Film Review: Red Notice
Director: Rawson Marshall Thurber
Seven Bucks Productions
In Theaters 11.05
Streaming on Netflix 11.12
No matter how hard you resist it, every movie lover will eventually reach the “They don’t make ’em like they used to” stage of life. Sometimes they make them worse, and sometimes they make them even better, but either way, we all have our nostalgic soft-spots. Red Notice taps heavily into one that I didn’t see coming: the Road to movies starring Bob Hope, Bing Crosby and Dorothy Lamour, which followed a formula of self contained stories featuring Crosby and Hope playing globe trotting friends and/or rivals searching for some sort of treasure, always to have a beautiful and mysterious woman played by Lamour come between them.
When an Interpol-issued Red Notice—the highest level warrant to hunt and capture the world’s most wanted—goes out, the FBI’s top profiler, John Hartley (Dwayne Johnson, Jungle Cruise), is on the case. His global pursuit finds him in the middle of a daring heist where he’s forced to partner with the world’s second-greatest art thief, Nolan Booth (Ryan Reynolds, Deadpool) in order to catch the best of them all, “The Bishop” (Gal Gadot, Wonder Woman). The ensuing adventure takes the trio around the world and the dance floor, into a secluded prison and deep into the jungle, Inspector Urvashi Das (Ritu Arya, The Umbrella Academy) relentlessly pursues them.
Writer-director Rawson Marshall Thurber (Dodgeball, Skyscraper) specializes in making movies of other movies, but his casting and his vision of mixing the fashioned comedies with Jerry Bruckheimer is an appealing one, and it’s executed with such goofy confidence that Red Notice is easily one of the most briskly entertaining films of the fall season. The film is something of a breakthrough in the ongoing attempt by Netflix to produce a high-profile blockbuster that can compete with the big guns in Hollywood: The spectacular chase sequences are fast and furious and the stars are clearly having a lot of fun.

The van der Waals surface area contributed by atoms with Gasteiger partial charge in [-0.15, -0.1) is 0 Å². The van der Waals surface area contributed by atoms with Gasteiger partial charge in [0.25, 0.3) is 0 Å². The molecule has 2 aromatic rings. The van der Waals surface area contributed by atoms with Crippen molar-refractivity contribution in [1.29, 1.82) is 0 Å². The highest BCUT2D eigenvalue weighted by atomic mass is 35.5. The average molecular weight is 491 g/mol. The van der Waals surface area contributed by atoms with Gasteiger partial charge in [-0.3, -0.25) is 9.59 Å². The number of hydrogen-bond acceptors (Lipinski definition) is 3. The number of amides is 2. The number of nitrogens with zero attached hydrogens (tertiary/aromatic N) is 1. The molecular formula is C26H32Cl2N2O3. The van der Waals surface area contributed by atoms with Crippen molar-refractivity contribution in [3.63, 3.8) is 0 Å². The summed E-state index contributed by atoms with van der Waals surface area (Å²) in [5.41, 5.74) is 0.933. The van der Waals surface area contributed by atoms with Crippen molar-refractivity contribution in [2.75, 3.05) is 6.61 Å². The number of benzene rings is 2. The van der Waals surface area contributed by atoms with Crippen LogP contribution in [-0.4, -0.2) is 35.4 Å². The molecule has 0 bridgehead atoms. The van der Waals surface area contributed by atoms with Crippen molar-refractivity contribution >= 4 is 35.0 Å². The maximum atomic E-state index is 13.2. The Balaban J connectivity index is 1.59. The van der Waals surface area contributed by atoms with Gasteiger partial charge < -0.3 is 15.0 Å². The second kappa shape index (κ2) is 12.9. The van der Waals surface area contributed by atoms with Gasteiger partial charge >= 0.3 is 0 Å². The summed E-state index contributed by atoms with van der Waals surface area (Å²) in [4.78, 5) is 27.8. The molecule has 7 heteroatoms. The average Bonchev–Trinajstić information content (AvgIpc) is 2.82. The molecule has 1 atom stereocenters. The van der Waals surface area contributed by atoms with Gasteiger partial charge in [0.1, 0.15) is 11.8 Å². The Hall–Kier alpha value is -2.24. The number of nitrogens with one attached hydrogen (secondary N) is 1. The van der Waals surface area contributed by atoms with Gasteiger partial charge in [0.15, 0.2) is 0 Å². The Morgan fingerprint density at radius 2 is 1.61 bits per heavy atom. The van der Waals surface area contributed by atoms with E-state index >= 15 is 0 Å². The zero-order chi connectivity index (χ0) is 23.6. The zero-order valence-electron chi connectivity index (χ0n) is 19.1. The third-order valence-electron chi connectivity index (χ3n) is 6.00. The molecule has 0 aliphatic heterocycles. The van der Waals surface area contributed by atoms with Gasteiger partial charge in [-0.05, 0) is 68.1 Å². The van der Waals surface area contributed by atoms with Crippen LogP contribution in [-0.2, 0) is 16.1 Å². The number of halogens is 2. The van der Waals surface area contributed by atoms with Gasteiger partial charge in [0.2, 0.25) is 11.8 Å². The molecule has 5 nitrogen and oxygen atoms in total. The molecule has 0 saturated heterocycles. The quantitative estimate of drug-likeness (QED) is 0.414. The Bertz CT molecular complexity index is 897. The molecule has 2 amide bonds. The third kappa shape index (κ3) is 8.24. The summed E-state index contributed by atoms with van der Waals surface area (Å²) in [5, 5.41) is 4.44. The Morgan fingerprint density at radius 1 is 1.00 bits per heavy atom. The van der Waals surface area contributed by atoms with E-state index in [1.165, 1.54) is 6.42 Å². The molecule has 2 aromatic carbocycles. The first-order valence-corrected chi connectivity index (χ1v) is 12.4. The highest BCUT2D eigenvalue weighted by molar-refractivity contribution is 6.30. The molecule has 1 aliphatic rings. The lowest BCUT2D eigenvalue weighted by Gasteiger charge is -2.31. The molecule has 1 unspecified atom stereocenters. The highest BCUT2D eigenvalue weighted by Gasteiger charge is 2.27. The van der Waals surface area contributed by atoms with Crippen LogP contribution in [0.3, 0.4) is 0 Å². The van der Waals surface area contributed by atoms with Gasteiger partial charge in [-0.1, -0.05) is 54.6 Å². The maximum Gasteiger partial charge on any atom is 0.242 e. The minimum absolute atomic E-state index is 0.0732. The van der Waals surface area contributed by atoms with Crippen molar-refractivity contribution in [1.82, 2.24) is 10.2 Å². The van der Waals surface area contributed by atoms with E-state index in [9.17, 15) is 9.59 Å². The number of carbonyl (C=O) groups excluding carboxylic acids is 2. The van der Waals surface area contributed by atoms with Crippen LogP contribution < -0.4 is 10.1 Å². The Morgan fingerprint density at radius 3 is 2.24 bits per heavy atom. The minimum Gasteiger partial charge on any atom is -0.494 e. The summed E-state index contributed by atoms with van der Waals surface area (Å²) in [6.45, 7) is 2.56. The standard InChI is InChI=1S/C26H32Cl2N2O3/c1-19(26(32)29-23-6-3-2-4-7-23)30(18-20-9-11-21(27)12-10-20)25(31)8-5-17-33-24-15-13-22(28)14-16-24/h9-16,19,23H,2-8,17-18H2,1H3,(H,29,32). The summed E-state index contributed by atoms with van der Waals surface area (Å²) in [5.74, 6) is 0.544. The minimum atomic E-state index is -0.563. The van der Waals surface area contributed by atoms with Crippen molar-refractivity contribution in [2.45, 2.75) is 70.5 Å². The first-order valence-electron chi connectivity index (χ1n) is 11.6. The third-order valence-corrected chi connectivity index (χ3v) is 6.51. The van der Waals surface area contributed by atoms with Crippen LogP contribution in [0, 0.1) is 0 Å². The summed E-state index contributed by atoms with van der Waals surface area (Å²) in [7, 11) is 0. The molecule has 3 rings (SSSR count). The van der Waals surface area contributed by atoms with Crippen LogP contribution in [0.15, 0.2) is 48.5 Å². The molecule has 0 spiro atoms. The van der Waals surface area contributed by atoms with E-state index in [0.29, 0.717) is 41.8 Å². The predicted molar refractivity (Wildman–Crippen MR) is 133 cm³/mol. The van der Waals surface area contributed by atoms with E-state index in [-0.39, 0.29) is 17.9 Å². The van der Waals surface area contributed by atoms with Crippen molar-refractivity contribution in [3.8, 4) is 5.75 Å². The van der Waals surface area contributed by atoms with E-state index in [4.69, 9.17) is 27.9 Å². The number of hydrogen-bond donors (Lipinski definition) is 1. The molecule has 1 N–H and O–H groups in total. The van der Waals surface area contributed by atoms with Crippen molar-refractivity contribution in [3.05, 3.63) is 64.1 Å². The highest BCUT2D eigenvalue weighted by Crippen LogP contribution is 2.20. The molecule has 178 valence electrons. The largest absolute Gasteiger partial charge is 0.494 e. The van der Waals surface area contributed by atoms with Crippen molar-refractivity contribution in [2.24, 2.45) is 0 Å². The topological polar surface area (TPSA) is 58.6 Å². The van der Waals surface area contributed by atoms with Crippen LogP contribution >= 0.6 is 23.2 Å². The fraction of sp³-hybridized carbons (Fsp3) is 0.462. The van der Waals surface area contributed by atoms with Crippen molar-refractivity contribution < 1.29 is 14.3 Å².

After stumbling with The Hitman’s Wife’s Bodyguard, Reynolds has bounced back big time with Free Guy and Red Notice to deliver two winning big-budget vehicles in a row that prove he can deliver without the Deadpool brand name, finally emerging as a movie star in his own right. The Hope persona from the old Road to films fits Reynolds like a glove while still allowing him plenty of room to do his own thing. This longtime comedy adventure enthusiast felt almost giddy watching Reynolds, Johnson and Gadot capture the old dynamic so well.
Red Notice doesn’t exactly have the most enthralling or memorable plot and it could have definitely used a stronger villain. However, Road to Singapore was the only film in that entire series that had anything resembling a real plot, but they were all great fun. While Red Notice has no direct connection to the series, this clear homage provides just enough goofy antics to keep things moving, to propel Indiana Jones-and-James Bond–style action and to make it an enjoyable distraction. Red Notice is about as artistically unambitious as a film can get and it may be a guilty pleasure, but for me, it was a pleasure; it’s a breezy, energetic romp that knows exactly what it’s trying to do and does it with glee and enough skill to make it worth your time. –Patrick Gibbs
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